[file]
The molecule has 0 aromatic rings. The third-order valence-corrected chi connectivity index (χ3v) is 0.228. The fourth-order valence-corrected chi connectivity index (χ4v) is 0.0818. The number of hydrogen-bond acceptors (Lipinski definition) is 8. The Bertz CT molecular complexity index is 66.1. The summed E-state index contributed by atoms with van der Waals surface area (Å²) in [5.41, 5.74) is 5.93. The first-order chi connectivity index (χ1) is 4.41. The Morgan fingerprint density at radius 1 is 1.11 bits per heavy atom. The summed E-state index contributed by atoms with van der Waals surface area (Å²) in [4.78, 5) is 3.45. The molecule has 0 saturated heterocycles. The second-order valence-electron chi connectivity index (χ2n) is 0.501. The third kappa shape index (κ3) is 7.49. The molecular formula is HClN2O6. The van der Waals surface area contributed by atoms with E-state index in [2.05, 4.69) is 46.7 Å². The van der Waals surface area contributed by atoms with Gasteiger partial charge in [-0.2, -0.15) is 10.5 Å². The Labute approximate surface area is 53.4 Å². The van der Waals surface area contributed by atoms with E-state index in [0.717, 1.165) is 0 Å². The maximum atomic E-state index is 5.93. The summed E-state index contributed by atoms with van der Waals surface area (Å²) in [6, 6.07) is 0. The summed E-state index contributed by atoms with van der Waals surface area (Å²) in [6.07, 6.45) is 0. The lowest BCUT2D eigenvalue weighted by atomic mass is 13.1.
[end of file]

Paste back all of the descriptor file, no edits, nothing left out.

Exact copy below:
The molecule has 0 aromatic rings. The third-order valence-corrected chi connectivity index (χ3v) is 0.228. The fourth-order valence-corrected chi connectivity index (χ4v) is 0.0818. The number of hydrogen-bond acceptors (Lipinski definition) is 8. The Bertz CT molecular complexity index is 66.1. The summed E-state index contributed by atoms with van der Waals surface area (Å²) in [5.41, 5.74) is 5.93. The first-order chi connectivity index (χ1) is 4.41. The Morgan fingerprint density at radius 1 is 1.11 bits per heavy atom. The summed E-state index contributed by atoms with van der Waals surface area (Å²) in [4.78, 5) is 3.45. The molecule has 0 saturated heterocycles. The second-order valence-electron chi connectivity index (χ2n) is 0.501. The third kappa shape index (κ3) is 7.49. The molecular formula is HClN2O6. The van der Waals surface area contributed by atoms with E-state index in [2.05, 4.69) is 46.7 Å². The van der Waals surface area contributed by atoms with Gasteiger partial charge in [-0.2, -0.15) is 10.5 Å². The Labute approximate surface area is 53.4 Å². The van der Waals surface area contributed by atoms with E-state index in [0.717, 1.165) is 0 Å². The maximum atomic E-state index is 5.93. The summed E-state index contributed by atoms with van der Waals surface area (Å²) in [6, 6.07) is 0. The summed E-state index contributed by atoms with van der Waals surface area (Å²) in [6.07, 6.45) is 0. The lowest BCUT2D eigenvalue weighted by atomic mass is 13.1.